Airfreight forwarders and their customers can expect challenging conditions to continue for the rest of the year and into 2021, including a busy end-of-year peak season and a likely corresponding steep rise in prices, according to senior air freight managers at C.H. Robinson
Outlining what customers can expect from air freight in the coming months, C.H. Robinson highlighted that the airfreight market has been, and will remain, volatile, advising shippers they should expect it to “dynamically change from week to week”, with overall capacity on a year-over-year basis to remain reduced, as carriers continue to limit passenger capacity and retire fleets of older widebody aircraft.
Meanwhile, the US forwarder expects demand for air freight services to “remain strong, due to a combination of increased consumer purchasing, a resurgent need for personal protective equipment (PPE), and scheduled technology launches”, a trend that “will continue with the need to transport vaccines and associated medical devices, placing a heavy demand on air freight services”.
Colin Dunne, US national air freight manager at C.H. Robinson, commented: “After an extremely volatile first half of the year, the challenges in the air freight market look set to continue into 2021, requiring both foresight and planning from businesses.
“With the interrupted schedule being the new normal, and COVID-19 still without a sanctioned vaccine, businesses will need to remain adaptable to the market changes. Businesses need to have flexibility and agility in their supply chain to tackle further challenges arising at short notice.”
He said managing end-to-end supply chain relationships were “crucial to identify efficiencies, as demand planning models adapt to the interruptions; particularly as we anticipate a busy peak season”.
He noted that the air freight market remained “fluid”, with the International Air Transport Association (IATA) recently predicting that international revenue passenger kilometers (RPKs) will not recover to 2019 levels until 2024. “Without the international traveler in the air, the schedule will be less reliable until leisure and business travel return to the skies,” noted Dunne.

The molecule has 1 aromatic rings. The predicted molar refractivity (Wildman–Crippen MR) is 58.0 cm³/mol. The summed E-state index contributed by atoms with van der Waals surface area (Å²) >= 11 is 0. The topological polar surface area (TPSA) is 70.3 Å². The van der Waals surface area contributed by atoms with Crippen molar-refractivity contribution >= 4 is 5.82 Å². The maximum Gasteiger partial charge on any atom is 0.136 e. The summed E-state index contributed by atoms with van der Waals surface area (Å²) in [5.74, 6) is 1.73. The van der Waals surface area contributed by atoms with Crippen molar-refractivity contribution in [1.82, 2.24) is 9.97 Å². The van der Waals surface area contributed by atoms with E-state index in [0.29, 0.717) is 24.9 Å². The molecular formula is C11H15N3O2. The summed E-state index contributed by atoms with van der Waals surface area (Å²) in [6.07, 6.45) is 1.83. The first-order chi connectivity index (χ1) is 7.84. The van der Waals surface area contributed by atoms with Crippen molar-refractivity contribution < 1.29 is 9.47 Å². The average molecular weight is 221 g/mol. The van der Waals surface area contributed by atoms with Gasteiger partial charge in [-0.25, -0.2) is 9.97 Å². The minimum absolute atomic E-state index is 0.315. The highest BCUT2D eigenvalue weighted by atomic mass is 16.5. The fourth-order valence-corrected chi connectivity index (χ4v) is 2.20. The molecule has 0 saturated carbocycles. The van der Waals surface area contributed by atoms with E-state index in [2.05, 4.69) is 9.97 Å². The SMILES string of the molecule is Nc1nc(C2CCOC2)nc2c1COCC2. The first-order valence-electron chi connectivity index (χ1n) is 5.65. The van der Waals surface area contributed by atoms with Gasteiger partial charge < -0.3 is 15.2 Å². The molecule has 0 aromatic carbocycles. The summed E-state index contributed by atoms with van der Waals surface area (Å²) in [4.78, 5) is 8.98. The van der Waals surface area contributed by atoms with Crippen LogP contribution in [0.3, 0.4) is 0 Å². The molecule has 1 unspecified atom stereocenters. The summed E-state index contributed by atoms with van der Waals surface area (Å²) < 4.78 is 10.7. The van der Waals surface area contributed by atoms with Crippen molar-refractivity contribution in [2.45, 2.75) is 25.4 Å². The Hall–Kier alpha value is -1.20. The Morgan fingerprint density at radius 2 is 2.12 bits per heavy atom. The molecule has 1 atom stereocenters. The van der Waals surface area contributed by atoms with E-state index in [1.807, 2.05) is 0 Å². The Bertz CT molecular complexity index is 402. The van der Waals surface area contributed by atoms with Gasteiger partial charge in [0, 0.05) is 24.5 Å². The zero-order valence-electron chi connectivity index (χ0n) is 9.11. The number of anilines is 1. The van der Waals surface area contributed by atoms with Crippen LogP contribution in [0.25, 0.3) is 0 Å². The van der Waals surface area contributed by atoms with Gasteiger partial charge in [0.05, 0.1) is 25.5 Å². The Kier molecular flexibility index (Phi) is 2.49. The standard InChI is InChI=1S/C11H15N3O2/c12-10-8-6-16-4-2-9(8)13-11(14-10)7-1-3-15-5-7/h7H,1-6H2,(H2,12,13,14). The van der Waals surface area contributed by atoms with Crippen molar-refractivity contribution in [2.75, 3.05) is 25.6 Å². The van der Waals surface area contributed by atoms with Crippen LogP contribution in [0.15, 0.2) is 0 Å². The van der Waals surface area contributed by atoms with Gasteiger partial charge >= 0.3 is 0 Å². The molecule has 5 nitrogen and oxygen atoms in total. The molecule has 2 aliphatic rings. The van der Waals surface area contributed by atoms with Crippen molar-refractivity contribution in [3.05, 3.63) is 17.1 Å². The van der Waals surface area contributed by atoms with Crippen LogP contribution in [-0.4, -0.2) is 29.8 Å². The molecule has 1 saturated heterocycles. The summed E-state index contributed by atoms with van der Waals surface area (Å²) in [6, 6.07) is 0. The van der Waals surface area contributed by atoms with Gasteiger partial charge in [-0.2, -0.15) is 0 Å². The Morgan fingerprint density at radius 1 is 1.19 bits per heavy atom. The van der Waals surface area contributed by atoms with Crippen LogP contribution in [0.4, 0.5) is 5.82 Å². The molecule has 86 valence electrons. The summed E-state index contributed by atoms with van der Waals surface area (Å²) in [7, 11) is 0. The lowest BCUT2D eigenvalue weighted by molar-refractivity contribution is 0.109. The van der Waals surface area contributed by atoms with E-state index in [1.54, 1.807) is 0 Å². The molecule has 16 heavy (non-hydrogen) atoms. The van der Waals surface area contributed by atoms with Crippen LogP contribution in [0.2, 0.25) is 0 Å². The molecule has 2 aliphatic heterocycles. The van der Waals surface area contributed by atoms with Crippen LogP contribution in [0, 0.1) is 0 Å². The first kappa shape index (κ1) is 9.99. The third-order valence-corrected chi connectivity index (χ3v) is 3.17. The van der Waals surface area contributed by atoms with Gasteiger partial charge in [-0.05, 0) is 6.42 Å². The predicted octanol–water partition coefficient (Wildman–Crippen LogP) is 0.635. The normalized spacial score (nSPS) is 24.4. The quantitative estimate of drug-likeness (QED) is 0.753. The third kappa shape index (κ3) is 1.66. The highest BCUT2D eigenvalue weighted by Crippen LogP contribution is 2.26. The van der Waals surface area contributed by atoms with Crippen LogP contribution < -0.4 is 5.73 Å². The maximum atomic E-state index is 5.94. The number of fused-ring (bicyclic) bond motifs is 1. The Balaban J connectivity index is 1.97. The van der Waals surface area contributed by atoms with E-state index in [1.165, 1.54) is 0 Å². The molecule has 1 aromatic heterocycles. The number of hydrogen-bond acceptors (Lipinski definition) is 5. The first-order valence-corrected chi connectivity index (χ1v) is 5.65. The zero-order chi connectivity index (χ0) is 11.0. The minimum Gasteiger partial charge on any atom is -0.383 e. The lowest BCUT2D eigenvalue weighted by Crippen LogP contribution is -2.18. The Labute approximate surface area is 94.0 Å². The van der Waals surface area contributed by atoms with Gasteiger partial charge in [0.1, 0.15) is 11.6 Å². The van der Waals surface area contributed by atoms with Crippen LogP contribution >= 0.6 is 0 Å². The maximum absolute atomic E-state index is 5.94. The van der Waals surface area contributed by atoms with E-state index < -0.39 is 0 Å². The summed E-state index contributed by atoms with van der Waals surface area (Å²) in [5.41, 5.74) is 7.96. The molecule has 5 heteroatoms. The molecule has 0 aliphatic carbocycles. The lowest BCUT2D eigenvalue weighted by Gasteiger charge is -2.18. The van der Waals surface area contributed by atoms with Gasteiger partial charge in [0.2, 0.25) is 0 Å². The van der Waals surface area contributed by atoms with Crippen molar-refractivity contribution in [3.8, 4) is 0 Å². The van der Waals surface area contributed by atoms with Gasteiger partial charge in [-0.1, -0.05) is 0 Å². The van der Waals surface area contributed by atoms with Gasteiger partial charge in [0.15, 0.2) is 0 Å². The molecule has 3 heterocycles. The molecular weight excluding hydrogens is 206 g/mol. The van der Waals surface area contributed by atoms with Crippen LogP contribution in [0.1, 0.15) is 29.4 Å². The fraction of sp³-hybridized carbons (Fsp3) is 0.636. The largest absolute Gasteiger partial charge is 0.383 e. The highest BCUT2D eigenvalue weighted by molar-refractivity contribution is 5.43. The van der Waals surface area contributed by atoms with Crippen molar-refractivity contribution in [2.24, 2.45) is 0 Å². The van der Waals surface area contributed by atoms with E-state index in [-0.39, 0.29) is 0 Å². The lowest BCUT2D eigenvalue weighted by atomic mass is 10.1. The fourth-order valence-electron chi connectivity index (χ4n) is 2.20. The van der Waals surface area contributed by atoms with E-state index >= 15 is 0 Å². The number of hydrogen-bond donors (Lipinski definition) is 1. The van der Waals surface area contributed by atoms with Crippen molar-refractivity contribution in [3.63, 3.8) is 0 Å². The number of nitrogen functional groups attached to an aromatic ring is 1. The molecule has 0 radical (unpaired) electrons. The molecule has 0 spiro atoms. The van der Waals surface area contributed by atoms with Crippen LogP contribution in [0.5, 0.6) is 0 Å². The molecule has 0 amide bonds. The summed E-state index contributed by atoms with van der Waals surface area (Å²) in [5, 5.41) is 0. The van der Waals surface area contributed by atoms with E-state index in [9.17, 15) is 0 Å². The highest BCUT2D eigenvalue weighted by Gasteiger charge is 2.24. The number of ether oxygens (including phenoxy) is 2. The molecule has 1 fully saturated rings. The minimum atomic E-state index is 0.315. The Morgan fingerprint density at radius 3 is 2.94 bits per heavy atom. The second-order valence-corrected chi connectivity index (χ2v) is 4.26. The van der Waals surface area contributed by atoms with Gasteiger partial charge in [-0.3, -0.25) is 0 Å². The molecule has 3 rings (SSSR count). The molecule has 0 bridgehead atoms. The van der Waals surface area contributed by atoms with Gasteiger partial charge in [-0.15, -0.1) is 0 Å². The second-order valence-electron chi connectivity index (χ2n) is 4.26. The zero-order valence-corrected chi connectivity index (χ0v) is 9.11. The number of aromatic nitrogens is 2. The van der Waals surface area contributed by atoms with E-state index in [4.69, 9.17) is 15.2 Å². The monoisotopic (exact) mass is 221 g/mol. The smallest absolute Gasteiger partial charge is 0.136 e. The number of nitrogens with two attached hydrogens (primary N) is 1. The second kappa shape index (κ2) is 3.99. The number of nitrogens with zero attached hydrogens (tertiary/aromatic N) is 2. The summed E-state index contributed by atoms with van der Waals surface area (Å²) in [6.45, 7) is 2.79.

“In what was traditionally our lowest period on the air freight calendar, we experienced our busiest period throughout May, June, and July.”
Dunne noted that during the height of the market turbulence in May, during the initial phase of European lockdowns with the closing of some manufacturing, coupled with the increased demand for personal protective equipment (PPE) from China, resulted in the general cargo market becoming a charter market, while passenger restrictions increased. “This caused an overheated market, with the price of air freight increasing by as much as 400%,” although those levels had subsequently normalized.
But he said that if the market “continues with increased demand throughout our traditional peak periods in the lead up to Christmas, the surge in demand may see the rate per kilogram return close to Q2 (second-quarter 2020) levels – particularly as the ocean container market from China (to the US) continues to be congested.”
COVID-19 vaccine factor
Outlining what the logistics of a COVID-19 vaccine may mean for air freight, Dunne noted: “A logistics solution for a vaccine would, without a doubt, need an in-depth detailed plan between government and logistics businesses that could include strict security processes.
We may not be able to predict when a suitable vaccine will be ready; however, we can assume that unless the government can manufacture their supplies domestically, there could be limited supply points.
“The market is predicting that 1,000 charter flights are required to distribute a vaccine to the global population – supplying only one vaccine per person. Similarly, as we witness in Q2, charter flights would likely be prioritized to facilitate the movement of the vaccine, removing capacity from the market and causing potential delays and pricing increases to the general movement of cargo.”